The play is about poverty, masculinity, femininity, opportunity, integration, honor, tradition and especially racism in American, and looks into the future with remarkable prescience. Has much changed in our country over the ensuing 60 years? In 1959, the play received standing ovations and critical acclaim. It was, after all, the first play offered there by an African-American woman, only 28, that purported to tell the truth about black lives. Hansberry came from a wealthy family and could present her initially optimistic message of a different life.

In answer to the question, it could be said she at least started the conversation on Broadway. Racism discussed is, however slowly, racism destroyed. It is up to your generation, Adam, to continue the fight. 

1-800-Checks
An Oakland Avenue florist in Port Jefferson Station reported on June 20 that a box of business checks had been stolen from their office.

Ripped from the headlines
Between June 17 at 10 p.m. and 10:30 a.m. on June 18, a person rummaged through a 1999 Pontiac on Piedmont Drive in Port Jefferson Station and damaged the vehicle headliner.

Chest bump
Police responded to a road rage incident on Route 347 in Port Jefferson Station on June 17 at about 11:20 a.m. According to police, a woman reported that a man’s car bumped mirrors with her own vehicle and he began cursing at her. The woman also said the man bumped her with his chest after the two exited their vehicles.

Taking advantage
Between June 18 and 19, two Port Jefferson vehicles on Vantage Court were robbed. At some point between 6 p.m. on June 18 and 6 p.m. on June 19, someone stole a laptop, prescription glasses, headphones, a car charger and an iPad charger from a 2010 Ford. On June 19 between midnight and 9 a.m., someone stole a wallet with cash from inside a 2015 Subaru.

Impatient
A St. Charles Hospital employee reported that a patient at the Port Jefferson hospital had slapped her on June 18.

The gravity of the situation
A 22-year-old Port Jefferson Station man was arrested at the local Long Island Rail Road station on June 19 for fourth-degree criminal possession of a weapon. Police said they were notified about a man with a knife and found a gravity knife in the man’s pocket.

Holey moly
Things were busy on Oakland Avenue in Miller Place last week, as police reported two separate incidents. On June 18, a resident reported that someone had made a small hole in their home’s front window and vinyl siding on June 18. Two days later, a person stole a GPS, a Blackberry and a bag from an unlocked 2007 Toyota.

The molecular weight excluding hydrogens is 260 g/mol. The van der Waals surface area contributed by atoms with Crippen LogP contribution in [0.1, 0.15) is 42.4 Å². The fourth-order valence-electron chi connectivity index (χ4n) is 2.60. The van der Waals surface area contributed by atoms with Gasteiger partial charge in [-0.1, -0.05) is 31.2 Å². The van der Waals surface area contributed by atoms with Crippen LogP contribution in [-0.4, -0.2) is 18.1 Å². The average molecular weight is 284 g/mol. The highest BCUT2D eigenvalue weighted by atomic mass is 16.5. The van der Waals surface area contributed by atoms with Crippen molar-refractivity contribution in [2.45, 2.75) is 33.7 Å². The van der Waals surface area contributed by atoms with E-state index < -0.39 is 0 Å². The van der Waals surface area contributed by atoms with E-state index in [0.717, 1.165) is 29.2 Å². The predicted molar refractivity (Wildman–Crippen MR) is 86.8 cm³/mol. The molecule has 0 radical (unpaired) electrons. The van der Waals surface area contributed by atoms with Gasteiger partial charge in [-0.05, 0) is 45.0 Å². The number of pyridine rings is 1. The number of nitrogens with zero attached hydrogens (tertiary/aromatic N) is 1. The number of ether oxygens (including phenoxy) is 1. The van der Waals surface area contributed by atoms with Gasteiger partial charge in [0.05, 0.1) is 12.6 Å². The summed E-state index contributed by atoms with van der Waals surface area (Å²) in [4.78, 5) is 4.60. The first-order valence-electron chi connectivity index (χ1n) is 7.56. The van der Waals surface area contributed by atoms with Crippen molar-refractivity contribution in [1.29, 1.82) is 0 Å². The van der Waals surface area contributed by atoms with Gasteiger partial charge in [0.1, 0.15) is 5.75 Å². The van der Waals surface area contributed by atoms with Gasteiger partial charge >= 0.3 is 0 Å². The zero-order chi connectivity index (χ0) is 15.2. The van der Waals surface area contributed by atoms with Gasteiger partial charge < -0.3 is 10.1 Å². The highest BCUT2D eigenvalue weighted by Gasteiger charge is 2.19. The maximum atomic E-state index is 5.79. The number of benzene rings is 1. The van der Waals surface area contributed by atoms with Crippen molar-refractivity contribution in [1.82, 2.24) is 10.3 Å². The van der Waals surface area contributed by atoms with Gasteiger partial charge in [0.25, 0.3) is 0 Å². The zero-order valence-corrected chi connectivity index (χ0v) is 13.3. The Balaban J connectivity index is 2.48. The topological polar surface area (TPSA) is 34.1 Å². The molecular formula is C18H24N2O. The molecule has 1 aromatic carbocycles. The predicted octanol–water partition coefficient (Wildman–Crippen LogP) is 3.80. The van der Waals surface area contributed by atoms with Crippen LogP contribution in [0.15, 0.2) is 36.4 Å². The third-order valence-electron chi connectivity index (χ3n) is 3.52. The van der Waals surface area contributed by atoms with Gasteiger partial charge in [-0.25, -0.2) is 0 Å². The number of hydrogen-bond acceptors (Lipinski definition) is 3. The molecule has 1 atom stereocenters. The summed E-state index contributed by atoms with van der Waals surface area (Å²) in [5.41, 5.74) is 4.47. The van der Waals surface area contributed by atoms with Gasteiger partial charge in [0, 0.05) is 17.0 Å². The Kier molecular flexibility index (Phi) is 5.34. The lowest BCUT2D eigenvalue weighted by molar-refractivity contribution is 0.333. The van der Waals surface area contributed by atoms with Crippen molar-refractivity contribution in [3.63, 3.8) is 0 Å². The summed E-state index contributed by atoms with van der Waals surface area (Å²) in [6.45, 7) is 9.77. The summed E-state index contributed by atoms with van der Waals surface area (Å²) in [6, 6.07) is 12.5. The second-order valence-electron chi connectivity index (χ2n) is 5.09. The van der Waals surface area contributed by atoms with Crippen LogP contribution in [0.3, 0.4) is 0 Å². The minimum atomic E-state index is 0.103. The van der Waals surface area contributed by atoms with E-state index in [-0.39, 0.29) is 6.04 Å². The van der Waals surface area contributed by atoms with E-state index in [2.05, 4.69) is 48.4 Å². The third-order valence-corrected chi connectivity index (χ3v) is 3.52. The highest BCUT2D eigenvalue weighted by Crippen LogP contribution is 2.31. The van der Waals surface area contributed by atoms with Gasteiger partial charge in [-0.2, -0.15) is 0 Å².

Street smarts
Someone took a wallet containing cash and credit cards from a vehicle parked at Centereach High School on June 17.

Gassed up
A woman struck a man in the head and face at a Selden gas station on Middle Country Road on June 21 shortly after 4 p.m.

Buzzed
A man reported being assaulted by three males and one female at The Hive on Middle Country Road in Selden on June 17 at around 2:40 a.m. According to police, the man suffered from lacerations to his head and face and had a broken tooth. He was transported to Stony Brook University Hospital for treatment. No arrests have been made.

Suspended
A 24-year-old Selden man was arrested for third-degree aggravated unlicensed operation of a vehicle on June 20. According to police, the man was driving a 2008 Cadillac south on Dare Road in Selden when he was pulled over and police discovered his license had been suspended or revoked.

Found with drugs
Police arrested a 25-year-old Dix Hills man and charged him with seventh-degree criminal possession of a controlled substance and fifth-degree criminal possession of marijuana. Police said the man was found with substances inside a 2002 Honda Civic at the corner of Straight Path and Burrs Lane in Dix Hills on June 19 at about 6:50 p.m.

Punched out
A 36-year-old Huntington Station man was arrested in Huntington on June 18 and charged with third-degree assault, with intent to cause physical injury. Police said on May 9 at about 12:10 a.m. he assaulted another man, punching him until he fell to the ground on New York Avenue. He continued to punch the person, who required treatment at Huntington Hospital. He was arrested at 6:09 p.m.